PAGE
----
It’s not often talked about among creative artists and producers, but there is an important business element to the music industry without which these artists, producers and engineers would have no platform to reach their audience. Many people who dream of a music industry career are at least aware of the business side, but they know little about it, let alone the career potential within it.
Well, that’s all about to change. RRFC is pleased to announce our new Music Business Program, complete with an all-new curriculum written by one of the music industry’s top players, Ashley Calhoun!
As manager for Grammy-winning producer Rahki—himself one of Recording Connection’s most coveted mentors—Ashley recently agreed to write a curriculum specifically geared to the current needs of up-and-coming music business professionals. In the interview below, Ashley talks about how the curriculum came about, what it covers, and the types of career options for which it can prepare you!
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RRFC: So tell us a little bit about the curriculum that you wrote and what it covers.
The music business curriculum gives a really good overview of different careers within the music business and their roles, be it different departments, be it record labels, marketing department, publishers’ marketing department, sync departments, the difference between a music publisher and a record label, artist management and what that entails, and how that differs from producer management and songwriter management, and PR promotion…an overview of the music business from the business side of the desk.
RRFC: How did this project come about?
I manage Rahki, who’s a multi-Grammy award winner. Rahki is one of the mentors for the Recording Connection, so each month we generally bring on an apprentice for him, and we work really closely with Brian Kraft, the Chief Operations Officer, and the school. And Brian and I just got to know each other, we had a couple of really great meetings, and he just picked my brain on the music business and what I do on a day-to-day, and expressed that he wanted to build out this program, and I asked if I’d be interested in contributing.
RRFC: It seems like people coming into the music business often don’t even know where to start and what the career possibilities are for them. Would you agree?
: Exactly. And that’s why I wanted to build out a curriculum that really touched on all the different facets of the business side because I know myself getting into it, I moved out to LA and went to a similar school that wasn’t quite as structured as this, and I had no idea that there were all these different professions to the business, I just thought you’re an artist or a producer and that’s kind of it. So I wanted to really make something that could open students’ eyes to professions that they probably didn’t know existed, but that really interest them, and I think this program accomplished that.
RRFC: What are some examples of two or three different career possibilities that the music business curriculum might cover?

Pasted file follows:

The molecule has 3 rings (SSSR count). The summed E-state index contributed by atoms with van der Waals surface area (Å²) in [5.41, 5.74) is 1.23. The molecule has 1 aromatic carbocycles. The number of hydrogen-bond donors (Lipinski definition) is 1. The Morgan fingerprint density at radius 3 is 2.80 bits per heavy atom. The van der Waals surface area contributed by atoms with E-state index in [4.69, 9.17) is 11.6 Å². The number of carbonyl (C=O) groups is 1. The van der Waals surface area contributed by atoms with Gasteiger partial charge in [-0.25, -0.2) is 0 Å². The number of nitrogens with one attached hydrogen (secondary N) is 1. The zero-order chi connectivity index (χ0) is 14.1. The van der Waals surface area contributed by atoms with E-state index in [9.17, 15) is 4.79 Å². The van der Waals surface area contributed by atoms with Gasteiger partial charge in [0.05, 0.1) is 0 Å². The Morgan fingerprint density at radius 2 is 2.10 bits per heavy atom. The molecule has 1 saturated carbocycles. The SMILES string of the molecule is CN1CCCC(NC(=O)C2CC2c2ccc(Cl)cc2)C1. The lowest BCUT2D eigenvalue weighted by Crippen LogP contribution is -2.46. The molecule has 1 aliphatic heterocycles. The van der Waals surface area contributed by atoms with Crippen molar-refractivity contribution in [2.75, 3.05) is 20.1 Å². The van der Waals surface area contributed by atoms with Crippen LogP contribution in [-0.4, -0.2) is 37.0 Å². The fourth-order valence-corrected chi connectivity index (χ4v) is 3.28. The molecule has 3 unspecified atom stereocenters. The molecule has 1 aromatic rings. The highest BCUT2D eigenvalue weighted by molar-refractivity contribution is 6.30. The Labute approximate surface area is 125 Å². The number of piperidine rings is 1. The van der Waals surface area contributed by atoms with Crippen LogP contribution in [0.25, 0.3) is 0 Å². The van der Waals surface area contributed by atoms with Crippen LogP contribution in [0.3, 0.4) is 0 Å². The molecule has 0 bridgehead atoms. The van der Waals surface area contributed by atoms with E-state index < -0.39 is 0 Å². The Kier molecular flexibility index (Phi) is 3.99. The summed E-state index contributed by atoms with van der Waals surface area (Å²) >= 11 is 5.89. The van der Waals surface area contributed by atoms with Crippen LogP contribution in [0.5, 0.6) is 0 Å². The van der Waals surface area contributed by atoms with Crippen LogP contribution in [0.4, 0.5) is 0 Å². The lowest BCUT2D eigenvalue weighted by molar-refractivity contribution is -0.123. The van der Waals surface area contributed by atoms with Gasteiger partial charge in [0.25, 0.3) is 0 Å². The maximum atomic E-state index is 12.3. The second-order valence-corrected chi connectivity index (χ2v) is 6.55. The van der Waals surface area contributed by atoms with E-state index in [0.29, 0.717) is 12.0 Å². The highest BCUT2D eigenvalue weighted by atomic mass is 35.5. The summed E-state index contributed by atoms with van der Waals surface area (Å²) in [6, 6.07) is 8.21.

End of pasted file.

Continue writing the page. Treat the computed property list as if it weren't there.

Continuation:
: I would say the most popular career that people on the business side are interested in is A&R, particularly the A&R on the record label side, which entails finding artists, developing artists, working on the record, putting the artist in with different producers, songwriters, what have you, and really being a liaison between the artist and the artist management with the rest of the record label…A lot of people don’t know that there’s also music publishing, and you can be an A&R on the publishing side as well, which deals with developing songwriters and producers as opposed to just artists…The other most popular kind of career choice, or thing that people in the business side are most interested in, is management, whether it’s artist management, producer management, both, songwriter management. The curriculum touches on that as well…
I would say the most overlooked positions are anything on the publishing side because you can work in the Sync Department which is film and TV placement, or Internet placement. On the record label side, you can also do that on the publishing side for songwriters and artists and what have you. I think Sync in general for people that might not be familiar with the business is often overlooked but it’s something that people really get interested in. Because it is rewarding to see your songs, put a picture, and go to the movies, and see songs you’ve helped sync, and artists love that, and writers love that.
RRFC: How important is it to be proactive in this industry?
: It’s extremely important. It’s harder and harder to place songs with so many different outlets for music, it’s harder and harder to be noticed if you’re just throwing things out there haphazardly. So it’s extremely important to be a proactive. I think everyone on someone’s team should be proactive, from the publisher to the record label, manager, etcetera or it’s not going to work. It’s extremely important. There’s really no other way to elevate if someone on the teams is lagging and really just hands off.
RRFC: If someone feels they are more wired for the business side of music and helping to make things happen, what would you advise them to do? What direction should they be looking in regarding a career?
: They should look where they’re most passionate. I know a lot of people personally that have left massive corporations where they had six figure jobs to be an unpaid intern in the music business and figure it out, and some of them have gone on to be managers, some have gone on to be publishers, record label A&Rs. It’s really just what you’re passionate about at that point, because you kind of need that in any career or in any path in the music business especially with how fast things change.
Learn more about the Music Business Program here
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